Wednesday, April 11, 2018

Comic Book Reviews - April 11, 2018

While one ninja's new quest begins, one speedster's ends; and where one detective must have a meeting of the minds, a priest finds his mind may not be as clear as he once thought. Mystery and intrigue are about!

Detective Comics #978

Writer: James Tynion IV /Artist: Javier Fernandez  / Colors: John Kalisz / Letters: Sal Cipriano

This issue felt quite disjointed at times. While the tension certainly built to a great boiling point by the end, the consistent problem that has plagued Tynion's run surfaced heavily in this issue: a weak villain. Ulysses was a credible threat a few issues ago, but now he's coming off as little more than a petty fanboy rather than a true villain. The fact that he's using Brother Eye doesn't make him necessarily better because it only instills a fear I have from what I know Brother Eye to be previously capable of. Honestly, I'm just waiting for the shoe to drop and Brother Eye to go haywire, for the Colony and Gotham Knights to join forces.

I'm also realizing more and more that Tynion writes a decent Batman when compared to the others of the book, and I'm not sure if that's on purpose. Indeed, Batman is the tentpole keeping everything together, but Batwoman, Tim Drake, and Cassandra are just so much more compelling in this story, what with everything that's happened to them.

The art also took a slight dip here as well. I'm not sure if it's Fernandez's pencils and inks or if it was John Kalisz's colors. The shadows are played up well with the book but for some reason, the artists decided to give characters pupils at random times and it just made it look like they were trying to pry into my soul with their very own eyes at times.  It starts like this from the very beginning and doesn't let up. I will admit that this does work well for the book in the final moments as things come to a head, but when characters are just standing around and talking it can be a little weird.

Still, I feel like this arc is headed in a good direction now that it seems we're about to head into the final battle for everyone's soul. While Ulysses continues to be a boring villain, made even more boring with his new generic design, the stuff with Cassandra, Batwoman, and the dynamic between Bruce and Tim still greatly intrigues me.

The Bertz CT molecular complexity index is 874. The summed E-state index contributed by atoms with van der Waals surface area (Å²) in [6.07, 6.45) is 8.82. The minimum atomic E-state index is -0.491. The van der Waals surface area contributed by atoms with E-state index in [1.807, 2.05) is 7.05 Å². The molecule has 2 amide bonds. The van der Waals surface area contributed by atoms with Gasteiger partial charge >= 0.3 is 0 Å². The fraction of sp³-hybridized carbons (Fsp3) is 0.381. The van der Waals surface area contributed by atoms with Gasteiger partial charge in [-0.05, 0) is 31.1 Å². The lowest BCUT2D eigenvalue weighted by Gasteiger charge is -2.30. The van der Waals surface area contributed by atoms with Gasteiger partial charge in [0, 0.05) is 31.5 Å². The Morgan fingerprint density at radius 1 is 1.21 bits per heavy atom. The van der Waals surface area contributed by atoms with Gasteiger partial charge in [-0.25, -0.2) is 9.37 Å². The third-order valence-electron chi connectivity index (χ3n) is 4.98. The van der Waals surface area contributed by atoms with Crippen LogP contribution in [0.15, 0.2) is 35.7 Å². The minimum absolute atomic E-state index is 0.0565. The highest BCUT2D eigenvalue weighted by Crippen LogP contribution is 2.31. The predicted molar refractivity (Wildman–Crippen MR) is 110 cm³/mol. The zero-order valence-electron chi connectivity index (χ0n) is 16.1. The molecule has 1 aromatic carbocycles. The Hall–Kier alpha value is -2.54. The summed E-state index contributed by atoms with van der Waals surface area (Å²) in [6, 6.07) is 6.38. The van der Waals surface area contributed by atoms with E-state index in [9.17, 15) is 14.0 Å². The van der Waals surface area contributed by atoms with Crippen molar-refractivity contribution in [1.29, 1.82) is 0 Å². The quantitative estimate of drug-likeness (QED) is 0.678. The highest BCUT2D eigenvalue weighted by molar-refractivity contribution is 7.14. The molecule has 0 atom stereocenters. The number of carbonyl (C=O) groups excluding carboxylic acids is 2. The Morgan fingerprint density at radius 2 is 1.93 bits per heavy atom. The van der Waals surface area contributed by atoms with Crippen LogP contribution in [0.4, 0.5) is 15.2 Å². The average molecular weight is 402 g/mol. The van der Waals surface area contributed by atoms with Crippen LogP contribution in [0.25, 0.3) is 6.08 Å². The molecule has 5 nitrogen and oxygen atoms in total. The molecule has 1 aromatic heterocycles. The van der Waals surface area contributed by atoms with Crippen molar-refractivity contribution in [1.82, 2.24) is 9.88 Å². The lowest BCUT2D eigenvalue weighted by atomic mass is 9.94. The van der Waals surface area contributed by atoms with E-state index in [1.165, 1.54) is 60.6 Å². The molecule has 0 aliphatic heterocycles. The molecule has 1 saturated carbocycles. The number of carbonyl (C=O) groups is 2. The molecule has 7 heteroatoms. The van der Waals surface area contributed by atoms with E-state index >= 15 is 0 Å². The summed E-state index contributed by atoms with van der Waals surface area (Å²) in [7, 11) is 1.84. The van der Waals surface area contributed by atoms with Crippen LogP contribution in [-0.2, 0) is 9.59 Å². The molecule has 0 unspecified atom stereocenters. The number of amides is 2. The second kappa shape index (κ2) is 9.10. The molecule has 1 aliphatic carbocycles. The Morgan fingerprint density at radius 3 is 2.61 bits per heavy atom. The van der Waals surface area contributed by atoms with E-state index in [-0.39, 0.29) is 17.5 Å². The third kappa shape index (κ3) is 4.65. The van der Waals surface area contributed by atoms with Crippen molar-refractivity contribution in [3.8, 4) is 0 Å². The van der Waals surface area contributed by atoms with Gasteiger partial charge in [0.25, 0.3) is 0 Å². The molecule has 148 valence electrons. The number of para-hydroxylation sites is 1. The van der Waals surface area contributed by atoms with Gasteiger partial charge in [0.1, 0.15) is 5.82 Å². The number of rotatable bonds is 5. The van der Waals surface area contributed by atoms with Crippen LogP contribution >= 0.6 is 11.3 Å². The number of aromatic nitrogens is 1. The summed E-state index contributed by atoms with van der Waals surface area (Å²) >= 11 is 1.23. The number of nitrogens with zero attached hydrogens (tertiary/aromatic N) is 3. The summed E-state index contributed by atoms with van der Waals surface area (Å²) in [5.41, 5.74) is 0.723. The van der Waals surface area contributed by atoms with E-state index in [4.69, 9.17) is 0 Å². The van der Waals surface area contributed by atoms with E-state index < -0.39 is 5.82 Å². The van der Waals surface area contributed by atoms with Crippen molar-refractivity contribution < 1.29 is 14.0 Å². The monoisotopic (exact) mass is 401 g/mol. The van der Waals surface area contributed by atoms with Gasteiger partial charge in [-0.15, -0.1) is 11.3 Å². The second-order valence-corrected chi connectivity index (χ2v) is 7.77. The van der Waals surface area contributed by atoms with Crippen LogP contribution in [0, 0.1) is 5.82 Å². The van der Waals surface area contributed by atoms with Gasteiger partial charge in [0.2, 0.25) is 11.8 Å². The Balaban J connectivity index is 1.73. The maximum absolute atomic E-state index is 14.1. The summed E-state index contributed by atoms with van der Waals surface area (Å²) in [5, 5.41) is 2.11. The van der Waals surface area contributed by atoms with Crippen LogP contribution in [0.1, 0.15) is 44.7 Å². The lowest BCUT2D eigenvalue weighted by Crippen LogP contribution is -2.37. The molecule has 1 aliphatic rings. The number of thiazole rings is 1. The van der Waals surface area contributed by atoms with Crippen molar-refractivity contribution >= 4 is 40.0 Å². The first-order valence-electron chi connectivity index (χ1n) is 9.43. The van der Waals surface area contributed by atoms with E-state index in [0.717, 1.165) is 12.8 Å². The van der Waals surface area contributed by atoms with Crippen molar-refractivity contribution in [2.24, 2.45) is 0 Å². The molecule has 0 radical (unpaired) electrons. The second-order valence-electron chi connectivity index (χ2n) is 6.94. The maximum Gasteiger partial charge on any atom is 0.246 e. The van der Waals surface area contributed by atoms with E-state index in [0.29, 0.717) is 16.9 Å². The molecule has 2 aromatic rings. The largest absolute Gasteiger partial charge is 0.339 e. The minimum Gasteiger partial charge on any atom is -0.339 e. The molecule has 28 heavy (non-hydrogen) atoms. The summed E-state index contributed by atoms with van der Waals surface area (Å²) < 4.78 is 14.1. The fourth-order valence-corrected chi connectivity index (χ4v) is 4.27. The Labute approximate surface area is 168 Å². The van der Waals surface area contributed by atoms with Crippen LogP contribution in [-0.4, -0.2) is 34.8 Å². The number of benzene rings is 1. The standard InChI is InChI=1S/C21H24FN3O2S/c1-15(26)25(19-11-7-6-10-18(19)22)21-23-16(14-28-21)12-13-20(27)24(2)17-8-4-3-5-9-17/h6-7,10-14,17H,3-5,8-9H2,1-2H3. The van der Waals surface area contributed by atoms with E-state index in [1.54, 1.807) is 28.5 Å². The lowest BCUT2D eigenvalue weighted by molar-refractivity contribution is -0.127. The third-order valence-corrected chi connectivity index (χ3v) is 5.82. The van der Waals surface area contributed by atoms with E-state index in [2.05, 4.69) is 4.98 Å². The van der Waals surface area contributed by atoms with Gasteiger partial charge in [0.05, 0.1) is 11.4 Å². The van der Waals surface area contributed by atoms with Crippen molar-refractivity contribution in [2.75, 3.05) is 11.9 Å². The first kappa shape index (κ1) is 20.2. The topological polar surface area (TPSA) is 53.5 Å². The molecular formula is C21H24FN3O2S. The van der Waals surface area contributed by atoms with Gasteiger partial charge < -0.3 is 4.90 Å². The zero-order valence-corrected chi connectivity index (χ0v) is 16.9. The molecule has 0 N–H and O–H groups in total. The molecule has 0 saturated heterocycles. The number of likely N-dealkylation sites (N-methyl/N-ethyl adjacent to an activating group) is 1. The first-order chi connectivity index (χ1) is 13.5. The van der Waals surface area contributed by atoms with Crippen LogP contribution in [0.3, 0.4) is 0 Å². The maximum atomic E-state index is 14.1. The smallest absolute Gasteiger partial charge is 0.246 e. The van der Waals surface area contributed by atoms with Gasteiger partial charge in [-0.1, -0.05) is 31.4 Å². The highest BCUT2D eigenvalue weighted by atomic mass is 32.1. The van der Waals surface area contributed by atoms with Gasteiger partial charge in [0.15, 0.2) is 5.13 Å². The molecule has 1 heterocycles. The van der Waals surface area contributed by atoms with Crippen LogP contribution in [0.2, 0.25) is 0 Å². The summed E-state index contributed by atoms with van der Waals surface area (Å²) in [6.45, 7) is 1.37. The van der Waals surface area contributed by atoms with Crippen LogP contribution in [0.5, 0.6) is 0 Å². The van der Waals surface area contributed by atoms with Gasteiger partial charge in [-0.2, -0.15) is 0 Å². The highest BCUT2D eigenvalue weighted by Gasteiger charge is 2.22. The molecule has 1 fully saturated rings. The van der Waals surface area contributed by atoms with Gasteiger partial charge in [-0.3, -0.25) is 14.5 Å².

Gideon Falls #2

Writer: Jeff Lemire /Artist: Andrea Sorrentino / Colors: Dave Stewart / Letters: Steve Wands

Let's talk about cliffhangers for a moment. They're pretty great when used properly, and in this comic? They are used great. Lemire exits scenes at just the right time to get me intrigued to get me to see what happens next, and both this and the first issue had me holding on tight to see what would happen next; I think the cliffhanger in this issue was probably better than the first.

This issue continues to explore the characters of Norton and Father Fred but not in the psychologically weird ways that the previous issue did, but more on how they act and respond to certain situations. There are some shady elements to the world that Lemire and Sorrentino have built, like how nonchalant about the situation the Bishop is and why Norton always wears a mask, but nothing too creepy just yet.

Still, I'm not sure where I fall with this comic. I get intrigued only at some points, but at others, it's rather bland. Sorrentino's art is not supplemented all that well at times by Dave Stewart's dull colors; everything feels as if it were put through a flat filter to make nothing really stand out off the page, save for the shots of the Black Barn, which are obviously supposed to be leaping out at the audience to grab their attention.

There are some interesting stylistic choices made, like the scene where Norton returns to his apartment or the final shots with Dr. Xu, but other than that it's mediocre character drama that seems ot be hinting at weird things, but is mostly surrounded by uninteresting characters. Norton is interesting because of his predicament, not anything he's really doing or saying. Father Fred seems to be a no-nonsense guy but he's also so cautious about things.